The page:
typically, the moderate vernacular lifestyle of middle-age people spend the majority of their time at their workplace. allotting anywhere from 8 to 16 hours dedicated to working the job, usually means being at home becomes secondary. even the commute to work every day would absorb a chunk of time, yet people continue to make the distinction between the office and their private dwelling. a few have learned that the office and the home can be synonymous. ones who use their home as a place of business may often find that handling time to be free-form, without the confines of management guidelines as set in corporate offices. where do we find a comfortable balance from the hustle n’ bustling to the laxed’ hippish?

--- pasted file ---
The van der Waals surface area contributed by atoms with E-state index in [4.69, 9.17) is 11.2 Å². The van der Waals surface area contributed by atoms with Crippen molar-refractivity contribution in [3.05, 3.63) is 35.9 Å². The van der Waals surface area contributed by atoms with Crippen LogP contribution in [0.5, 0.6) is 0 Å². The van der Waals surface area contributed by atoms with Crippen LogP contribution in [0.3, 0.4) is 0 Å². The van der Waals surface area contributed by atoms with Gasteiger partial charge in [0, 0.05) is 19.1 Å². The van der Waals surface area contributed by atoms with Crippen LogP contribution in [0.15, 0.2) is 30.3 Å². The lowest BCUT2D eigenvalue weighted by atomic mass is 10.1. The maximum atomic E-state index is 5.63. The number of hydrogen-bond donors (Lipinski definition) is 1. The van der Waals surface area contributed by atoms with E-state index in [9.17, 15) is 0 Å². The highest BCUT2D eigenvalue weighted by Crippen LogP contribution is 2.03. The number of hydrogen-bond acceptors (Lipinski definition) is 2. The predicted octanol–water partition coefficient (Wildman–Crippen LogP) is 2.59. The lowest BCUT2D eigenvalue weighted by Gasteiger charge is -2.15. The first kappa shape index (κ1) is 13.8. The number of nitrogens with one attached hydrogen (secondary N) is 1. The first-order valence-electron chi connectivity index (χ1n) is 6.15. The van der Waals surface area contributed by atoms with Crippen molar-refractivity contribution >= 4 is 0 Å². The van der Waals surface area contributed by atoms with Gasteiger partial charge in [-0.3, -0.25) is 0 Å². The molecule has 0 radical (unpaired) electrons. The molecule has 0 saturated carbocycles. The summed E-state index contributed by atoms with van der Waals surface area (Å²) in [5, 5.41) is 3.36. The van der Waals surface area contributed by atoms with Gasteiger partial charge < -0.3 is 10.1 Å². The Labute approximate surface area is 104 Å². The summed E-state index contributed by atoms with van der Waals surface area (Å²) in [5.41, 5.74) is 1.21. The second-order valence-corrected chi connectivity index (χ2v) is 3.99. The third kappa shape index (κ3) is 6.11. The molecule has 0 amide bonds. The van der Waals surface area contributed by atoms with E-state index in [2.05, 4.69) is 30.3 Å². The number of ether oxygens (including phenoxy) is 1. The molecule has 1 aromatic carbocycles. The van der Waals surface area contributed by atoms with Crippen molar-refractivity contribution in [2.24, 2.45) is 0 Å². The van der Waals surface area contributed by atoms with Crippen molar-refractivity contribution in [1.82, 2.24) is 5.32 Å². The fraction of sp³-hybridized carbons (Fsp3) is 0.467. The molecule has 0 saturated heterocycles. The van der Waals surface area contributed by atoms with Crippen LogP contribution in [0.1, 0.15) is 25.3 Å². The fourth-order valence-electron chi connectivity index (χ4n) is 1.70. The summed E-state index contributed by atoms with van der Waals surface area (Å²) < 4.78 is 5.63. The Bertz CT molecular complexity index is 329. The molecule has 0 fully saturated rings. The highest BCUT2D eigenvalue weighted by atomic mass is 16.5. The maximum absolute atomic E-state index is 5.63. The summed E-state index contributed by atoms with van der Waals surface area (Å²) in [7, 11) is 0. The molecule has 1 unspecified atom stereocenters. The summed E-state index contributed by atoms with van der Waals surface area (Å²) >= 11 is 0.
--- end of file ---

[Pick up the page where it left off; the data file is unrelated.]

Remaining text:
take a modern archetype city like Chicago for example, defined by its cascading vertical landscape of skyscrapers and the vast amount of public green spaces hugging along lake Michigan. the dichotomy of urban workforce and constructed nature is often more divided than collapsed to offer a balance of living, playing and working environments. what if we could do the work, where we lived and played with it?

i often design with intentions that water should be of close proximity, ever reminding us that the resource is linked to our ability to function. the second strategy is to inject program into public space ranging from commerce to residential; as seen in developments like Toronto’s Festival Tower designed by KPMB architects. the lively, and sociable aspects of people will be integrating into the designs to create diversity in their daily affairs.

structural concept and scheme

glazing and colour rendering in perspective

visual representation of the social aspects in the live-work-play community